Thanks for the suggestion about food. I forgot that drinking separately is best. I will get back to that. Yes, sugar is a nightmare for me right now.

BobHaze's picture
BobHaze
Posts: 159
Joined: Sep 2011

I, too, had an MIE performed by Chris Morse last September. He’s both a great surgeon and a great guy…and a life long sailor, as am I, so I really liked him when I met him. I was referred to Chris by Dr. Bill Brugge, who is the head of the Endoscopy clinic at Mass General and who did my EUS and staged my cancer. But then I did my homework, which included this board, and when I “heard” William singing the praises of Dr. Luketich and saw that Chris had trained under him I was sold. When we first met him we personally liked him, but I was also impressed with his compassion and his very human approach, which is not always the case with doctors in large hospitals.

My surgery was just over 7 months ago and I eat almost everything I used to eat, just not as much at a sitting. The one thing I have to be careful of, of course, is sugar, but even that isn’t a problem in limited doses as long as I already have something in my stomach…or, as Judy calls it (and I love this!), my stomophagus. Imodium is part of my life now, but that’s a small price to pay. As William has often said, it’s better than having cancer!

Granted, I was Stage 1 and didn’t have any chemo or rads, but right now I have to say life is good, all things considered. You have a lot to look forward to, and with the help of people like Chris Morse and the support of your loved ones and the good folks on this board, you’ll be in good hands.

FEC,
Bob
T1aN0M0
Dx 8/3/11
MIE 9/23/11

hopefulsurvivor49's picture
hopefulsurvivor49
Posts: 32
Joined: Apr 2012

Hi Bob,
Congratulations to you! I am so happy to hear more good news. Small world -- I saw Bill Brugge today (for a follow-up). He did my staging, and he is also a terrific doctor and great guy. We are fortunate.

I love Judy's term! I may borrow that one!

llamp0922
Posts: 40
Joined: Jul 2010

I was at MGH on Monday getting great news from my team. I have seen Alice Shaw when my oncologist Jennifer Temel was away. My radiation onco was Noah Choi and the surgeon was John Wain. The medical care, from nursing to residents to fellows to oncologists was top-notch. It seems that there is a growing group of us MGH folks here!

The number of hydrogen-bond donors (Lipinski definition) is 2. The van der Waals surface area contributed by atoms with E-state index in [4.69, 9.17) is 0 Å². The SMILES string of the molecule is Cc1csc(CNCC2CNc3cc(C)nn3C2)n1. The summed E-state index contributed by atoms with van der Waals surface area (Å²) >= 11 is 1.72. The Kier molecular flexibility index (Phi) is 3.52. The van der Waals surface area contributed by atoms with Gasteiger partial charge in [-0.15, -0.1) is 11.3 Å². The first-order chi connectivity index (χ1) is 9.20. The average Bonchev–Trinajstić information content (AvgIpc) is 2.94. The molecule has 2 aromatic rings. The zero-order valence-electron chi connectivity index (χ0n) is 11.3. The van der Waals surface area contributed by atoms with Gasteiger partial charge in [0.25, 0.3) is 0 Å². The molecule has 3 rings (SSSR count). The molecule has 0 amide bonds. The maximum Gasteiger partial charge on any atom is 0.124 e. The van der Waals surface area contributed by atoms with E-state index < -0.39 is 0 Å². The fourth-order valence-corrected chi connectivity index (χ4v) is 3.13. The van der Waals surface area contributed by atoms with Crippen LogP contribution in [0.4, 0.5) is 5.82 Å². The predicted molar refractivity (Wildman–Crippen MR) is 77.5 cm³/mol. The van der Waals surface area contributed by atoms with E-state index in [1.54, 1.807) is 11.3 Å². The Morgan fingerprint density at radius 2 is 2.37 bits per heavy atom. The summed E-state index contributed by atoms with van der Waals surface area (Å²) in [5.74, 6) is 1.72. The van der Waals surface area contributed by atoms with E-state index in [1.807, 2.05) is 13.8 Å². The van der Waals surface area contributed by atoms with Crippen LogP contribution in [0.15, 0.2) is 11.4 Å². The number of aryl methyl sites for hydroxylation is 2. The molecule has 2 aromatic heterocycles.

JReed's picture
JReed
Posts: 463
Joined: Nov 2011

Hah! That is a great word for what some of you now have. I cannot take credit for that word though. Someone and I'm sorry I don't remember who, called it that on a post here awhile back and I liked it too. It should be in the dictionary because it perfectly describes your new plumbing.

Hugs and FEC,
Judy

sandy1943's picture
sandy1943
Posts: 883
Joined: Jun 2010

Welcome Lisa, I was diagnosed Nov. 2007 with stage 111 adenocarcinoma. I had chemo and surgery in May 2008. I am still cancer free. I know I can have a reoccurance,but I won't live in fear. Our time in this life is limited, so why worry.

My quality of life is very good. There are some things that are different. The main complaint I have is sleeping on a wedge. Eating is pretty normal for me now. I don't eat as much as I did before, but I enjoy it as much as I ever did. I have had a few dilations, and my esophagus is still not completely dilated , but by paying attention to how I eat, I have no problems.

You join me in being one of the rarities.This is more of a mans cancer than a womans, and it is a puzzle to me how I could have gotten it. My daughter is your age and it would have devistated me if it had been her and not me.

We are lucky for the stage 111 diagnoses. Our odds are good. Enjoy the children and as you continue to get better, enjoy everyday that God gives you. My life is more precious than it was before.

Keep us updated on your progress,
Sandra

hopefulsurvivor49's picture
hopefulsurvivor49
Posts: 32
Joined: Apr 2012

Dear Sandra,
I am happy to know your success story. When I heard how rare this cancer is for women, I was astounded. I'm grateful to "meet" another woman with the adeno form of EC.